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1 Biomass resources characterization and biofuels CLAUDIA BASSANO Renewable Sources and Innovative Energetic Cycles C.R. CASACCIA – Via Anguillarese, 301.

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Presentation on theme: "1 Biomass resources characterization and biofuels CLAUDIA BASSANO Renewable Sources and Innovative Energetic Cycles C.R. CASACCIA – Via Anguillarese, 301."— Presentation transcript:

1 1 Biomass resources characterization and biofuels CLAUDIA BASSANO Renewable Sources and Innovative Energetic Cycles C.R. CASACCIA – Via Anguillarese, 301 TEL. + 39 06 30484042 00060 S. MARIA DI GALERIA FAX +39 06 30486486 ROMA E-Mail:

2 2 CONTENTS -What is biomass? -Biomass resources - Biomass characterization - Biofuels types - Solid biofuels pellets Biomass resources characterization and biofuels

3 3 What is biomass? Any organic matter whic is available on a renewable or recurring basis, including agricultural crops and trees, wood and wood residues, plants (including aquatic plants), grasses, animal residues, municipal residues. Biomass is produced from water and CO 2 by photosynthesis.

4 4 Photosynthesis

5 5 Renewable energy source Climate neutral

6 6 structural components 50% 40 % ethanol polymers of sugars

7 7 Forest residue Mill waste Urban wood waste Corn Stover Rice hulls Sugarcane bagasse Animal Animal biosolids Hybrid poplar SwitchgrassWillow Forest Wood ResiduesAgricultural Residues Energy Crops Biomass Resources Fonte:

8 8 Forest Wood Residues Forest Residues The primary forestry residues include: logging residues from conventional harvest operations, forest management and land cleaning.

9 9 Secondary forestry residues mill wastes pulping liquors. Tertiary forest residues : construction and demolition debris, unusable pallets, tree trimmings from the urban environment Mill Waste Urban wood waste Forest Wood Residues

10 10 Agriculture crop residues include stalks and leaves, not harvested or removed from the fields. Examples include : corn stover, wheat straw, rice straw, soybeans straw, sugarcane Agricultural Residues agricultural tree crops (vineyards, olive and fruit groves) Animal residues Agro-industrial residues of food processing industry Waste stream: rice husks, molasses & bagasse, residues from palm oil mills corn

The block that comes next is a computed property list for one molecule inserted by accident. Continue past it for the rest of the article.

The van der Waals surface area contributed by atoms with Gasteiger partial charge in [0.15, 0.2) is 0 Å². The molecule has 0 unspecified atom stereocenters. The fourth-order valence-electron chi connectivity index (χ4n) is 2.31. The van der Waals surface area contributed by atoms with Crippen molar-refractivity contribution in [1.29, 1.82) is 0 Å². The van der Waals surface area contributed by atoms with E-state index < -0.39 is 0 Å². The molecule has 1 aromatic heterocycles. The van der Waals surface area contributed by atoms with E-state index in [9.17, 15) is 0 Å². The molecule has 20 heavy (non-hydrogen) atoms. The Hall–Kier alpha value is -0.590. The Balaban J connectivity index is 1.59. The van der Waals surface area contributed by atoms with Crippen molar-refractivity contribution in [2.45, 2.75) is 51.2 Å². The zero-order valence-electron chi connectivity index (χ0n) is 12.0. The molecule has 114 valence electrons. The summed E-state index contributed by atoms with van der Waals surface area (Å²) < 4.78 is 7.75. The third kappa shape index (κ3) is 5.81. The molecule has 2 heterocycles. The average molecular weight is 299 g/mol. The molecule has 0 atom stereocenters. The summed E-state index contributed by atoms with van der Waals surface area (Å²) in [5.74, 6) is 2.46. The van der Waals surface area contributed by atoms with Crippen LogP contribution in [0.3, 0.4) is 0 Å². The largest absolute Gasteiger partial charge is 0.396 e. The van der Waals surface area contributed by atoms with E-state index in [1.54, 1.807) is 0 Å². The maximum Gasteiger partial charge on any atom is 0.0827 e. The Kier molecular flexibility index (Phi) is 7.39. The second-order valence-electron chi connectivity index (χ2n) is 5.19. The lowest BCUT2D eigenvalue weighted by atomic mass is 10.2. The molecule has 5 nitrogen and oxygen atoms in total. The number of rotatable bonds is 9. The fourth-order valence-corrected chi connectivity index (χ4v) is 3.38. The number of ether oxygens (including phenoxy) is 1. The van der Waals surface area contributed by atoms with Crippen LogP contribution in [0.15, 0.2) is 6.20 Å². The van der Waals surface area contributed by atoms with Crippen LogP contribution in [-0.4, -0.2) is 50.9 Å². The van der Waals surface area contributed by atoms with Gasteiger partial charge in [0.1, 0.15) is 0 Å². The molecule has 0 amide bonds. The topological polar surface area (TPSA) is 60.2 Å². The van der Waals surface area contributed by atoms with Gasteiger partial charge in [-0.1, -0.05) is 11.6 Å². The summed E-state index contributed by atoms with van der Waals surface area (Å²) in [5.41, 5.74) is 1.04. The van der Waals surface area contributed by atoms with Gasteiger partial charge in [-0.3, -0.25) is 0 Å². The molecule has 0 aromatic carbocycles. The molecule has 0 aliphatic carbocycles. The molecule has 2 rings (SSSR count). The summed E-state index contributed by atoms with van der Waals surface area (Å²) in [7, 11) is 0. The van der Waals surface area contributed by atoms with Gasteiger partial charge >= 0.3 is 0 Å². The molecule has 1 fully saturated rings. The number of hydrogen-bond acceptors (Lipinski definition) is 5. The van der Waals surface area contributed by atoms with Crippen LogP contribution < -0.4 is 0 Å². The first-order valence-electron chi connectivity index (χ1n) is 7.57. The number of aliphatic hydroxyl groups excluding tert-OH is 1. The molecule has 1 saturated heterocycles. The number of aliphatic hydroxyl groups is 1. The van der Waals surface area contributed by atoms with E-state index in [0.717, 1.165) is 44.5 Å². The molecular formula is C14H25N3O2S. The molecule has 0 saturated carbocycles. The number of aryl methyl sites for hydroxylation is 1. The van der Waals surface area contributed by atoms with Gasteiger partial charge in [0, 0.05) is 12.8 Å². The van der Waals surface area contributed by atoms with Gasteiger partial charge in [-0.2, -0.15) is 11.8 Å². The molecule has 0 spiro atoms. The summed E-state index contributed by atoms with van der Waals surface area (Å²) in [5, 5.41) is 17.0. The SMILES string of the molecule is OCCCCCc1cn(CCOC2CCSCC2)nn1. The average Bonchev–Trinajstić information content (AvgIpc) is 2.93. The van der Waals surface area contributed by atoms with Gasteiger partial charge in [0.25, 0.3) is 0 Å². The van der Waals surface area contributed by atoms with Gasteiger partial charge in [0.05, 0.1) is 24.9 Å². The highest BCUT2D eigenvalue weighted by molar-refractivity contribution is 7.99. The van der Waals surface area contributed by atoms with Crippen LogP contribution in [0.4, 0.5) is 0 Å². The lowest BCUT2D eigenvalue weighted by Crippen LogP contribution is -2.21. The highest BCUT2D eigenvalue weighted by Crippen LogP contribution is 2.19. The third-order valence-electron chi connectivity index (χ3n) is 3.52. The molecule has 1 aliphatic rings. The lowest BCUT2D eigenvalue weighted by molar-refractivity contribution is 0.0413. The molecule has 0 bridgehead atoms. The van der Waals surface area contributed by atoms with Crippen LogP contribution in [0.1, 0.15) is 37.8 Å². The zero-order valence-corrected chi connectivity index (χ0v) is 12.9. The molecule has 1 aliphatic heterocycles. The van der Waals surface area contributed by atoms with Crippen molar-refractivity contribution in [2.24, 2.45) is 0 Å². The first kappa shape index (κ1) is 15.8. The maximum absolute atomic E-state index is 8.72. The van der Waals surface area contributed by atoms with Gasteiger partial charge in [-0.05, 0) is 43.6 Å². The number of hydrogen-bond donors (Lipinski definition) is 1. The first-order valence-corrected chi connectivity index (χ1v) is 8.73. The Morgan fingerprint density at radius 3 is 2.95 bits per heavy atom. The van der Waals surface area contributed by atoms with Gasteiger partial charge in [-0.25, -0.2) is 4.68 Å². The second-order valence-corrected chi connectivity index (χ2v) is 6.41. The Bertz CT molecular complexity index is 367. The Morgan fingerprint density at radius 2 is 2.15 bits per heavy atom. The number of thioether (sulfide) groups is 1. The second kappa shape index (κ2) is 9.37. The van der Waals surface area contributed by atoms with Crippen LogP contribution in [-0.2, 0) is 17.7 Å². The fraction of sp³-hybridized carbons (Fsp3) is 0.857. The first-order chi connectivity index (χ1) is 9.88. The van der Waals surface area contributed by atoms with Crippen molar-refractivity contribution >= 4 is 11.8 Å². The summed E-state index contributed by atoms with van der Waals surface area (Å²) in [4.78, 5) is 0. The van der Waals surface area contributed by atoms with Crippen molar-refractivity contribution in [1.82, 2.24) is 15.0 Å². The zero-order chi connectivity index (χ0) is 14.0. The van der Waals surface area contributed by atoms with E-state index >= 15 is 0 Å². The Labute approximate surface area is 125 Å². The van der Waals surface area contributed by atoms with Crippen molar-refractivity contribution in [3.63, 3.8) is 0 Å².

11 11 From farms and animal processing operations Complex source of organic materials, environmental consequences anaerobic biodigestion Animal Wastes Agricultural Residues BIOGAS bacteria biological process

12 12 Energy crops Crops used for energy purposes Herbaceous Annual Rapeseed, Sunflower, Beet, Sorghum Perennials Miscanthus, Cardoon ecc. Short Rotation Forestry Woody Cardoon

13 13 Sorghum Herbaceous Energy crops Herbaceous energy crops are: annual (cut annually and re-sown each year) perennials Switchgrass Energy crops Rapeseed Cardoon

14 14 Sorghum Herbaceous Energy crops Product: OILY CROPS Rapeseed, sunflower, soybean biodiesel Energy crops Rapeseed SUGAR CROPS Sorghum, sugar cane, sugar-beet bioethanol

15 15 Herbaceous Energy crops yields Yield is the quantity of biomass you can have from one hectare of land The choice of the appropriate location is the most important factor driving the biomass yields of the grasses Switchgrass Switchgrass yields by region Miscanthus Miscanthus yields by region Herbaceous Energy crops

16 16 Herbaceous Energy crops their high biomass yield potential the concentration of the yield in one harvest, and delayed harvest is possible their persistence and yield stability their efficient use of resources and low input demand the benefits of their rhizome systems. Miscanthus and switchgrass are particularly interesting for the following reasons: